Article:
Every day we go to temples with lots of flowers to offer it to God so that he fulfills our desires. But there are many shrines that dump these flowers in landfills or waterways. Religious sites around India are looking for ways to re-use or recycle floral waste, and startups and companies are lending a hand either with resources or technology. In Delhi, eight religious places have installed machines to turn flower waste into compost, as part of an initiative by Angelique Foundation, the corporate social responsibility arm of Delhi- based construction company Angelique International, and Lok Sabha MP, Meenakshi Lekhi.

In India many places of worship generate 20 tonnes of flower waste daily. Much of it ends up in landfills, where it doesn’t decompose as it would naturally because it is mixed with other non biodegradable waste.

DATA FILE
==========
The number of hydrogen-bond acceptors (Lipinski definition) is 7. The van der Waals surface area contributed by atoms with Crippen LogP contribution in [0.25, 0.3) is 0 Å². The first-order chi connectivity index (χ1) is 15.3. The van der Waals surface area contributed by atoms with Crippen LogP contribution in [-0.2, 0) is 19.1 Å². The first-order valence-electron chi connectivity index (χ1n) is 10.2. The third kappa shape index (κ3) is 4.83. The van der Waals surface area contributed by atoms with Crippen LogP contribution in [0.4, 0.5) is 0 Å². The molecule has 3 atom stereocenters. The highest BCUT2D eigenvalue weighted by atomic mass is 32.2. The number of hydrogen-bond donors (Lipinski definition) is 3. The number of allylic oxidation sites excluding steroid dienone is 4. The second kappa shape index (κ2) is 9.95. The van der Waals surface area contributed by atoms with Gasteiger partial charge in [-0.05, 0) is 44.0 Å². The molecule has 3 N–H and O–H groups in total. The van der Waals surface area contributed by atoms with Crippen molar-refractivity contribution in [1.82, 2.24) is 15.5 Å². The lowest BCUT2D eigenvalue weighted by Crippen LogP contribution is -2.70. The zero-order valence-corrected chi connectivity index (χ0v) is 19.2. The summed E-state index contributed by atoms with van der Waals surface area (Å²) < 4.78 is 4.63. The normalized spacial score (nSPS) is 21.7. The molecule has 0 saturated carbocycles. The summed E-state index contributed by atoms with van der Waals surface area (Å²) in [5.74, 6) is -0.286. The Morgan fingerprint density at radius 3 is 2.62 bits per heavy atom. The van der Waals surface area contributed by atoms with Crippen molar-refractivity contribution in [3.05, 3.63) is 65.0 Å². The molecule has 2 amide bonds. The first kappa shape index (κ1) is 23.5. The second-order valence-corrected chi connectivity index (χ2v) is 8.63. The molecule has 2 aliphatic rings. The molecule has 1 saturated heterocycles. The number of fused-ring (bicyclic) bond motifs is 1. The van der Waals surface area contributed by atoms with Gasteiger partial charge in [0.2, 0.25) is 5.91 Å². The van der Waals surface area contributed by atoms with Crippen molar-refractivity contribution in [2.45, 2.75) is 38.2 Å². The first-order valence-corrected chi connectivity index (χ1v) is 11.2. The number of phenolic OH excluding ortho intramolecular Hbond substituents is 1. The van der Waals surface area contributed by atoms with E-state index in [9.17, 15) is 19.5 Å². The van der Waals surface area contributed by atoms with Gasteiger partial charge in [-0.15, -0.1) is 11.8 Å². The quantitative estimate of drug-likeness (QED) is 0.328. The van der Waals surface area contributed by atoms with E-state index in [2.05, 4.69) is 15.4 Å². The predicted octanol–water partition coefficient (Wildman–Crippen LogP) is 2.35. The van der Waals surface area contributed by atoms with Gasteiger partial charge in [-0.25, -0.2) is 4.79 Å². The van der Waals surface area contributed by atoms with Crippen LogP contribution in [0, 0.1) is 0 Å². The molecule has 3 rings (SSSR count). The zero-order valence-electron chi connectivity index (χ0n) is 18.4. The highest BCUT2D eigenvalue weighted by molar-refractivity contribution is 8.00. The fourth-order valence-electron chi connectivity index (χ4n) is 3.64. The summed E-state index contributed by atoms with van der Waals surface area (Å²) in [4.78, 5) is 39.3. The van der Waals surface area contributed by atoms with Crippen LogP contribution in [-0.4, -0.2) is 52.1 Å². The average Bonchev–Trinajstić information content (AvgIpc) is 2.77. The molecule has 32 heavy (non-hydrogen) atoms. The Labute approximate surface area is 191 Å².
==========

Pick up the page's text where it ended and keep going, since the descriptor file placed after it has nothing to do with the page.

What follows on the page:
Ankit Agrawal and Karan Rastogi work with 49 temples in Kanpur and neighboring areas to collect flowers, which they use to produce hand rolled incense sticks. They founded Help Us Green in 2015 to reduce the waste reaching the Ganga everyday as well as provide employment to the locals. They collect 4.2 tonnes of floral waste each day, and have hired 73 women to handroll incense sticks.

Instead of letting waste just fill up landfills; this organization has been coming up with various technologies to convert organic waste into compost. The Jhandewalan temple in Delhi spends an additional Rs 500 a month to run the composting machine, which is cheaper than paying Rs 3000 to transport the waste to the local dump.



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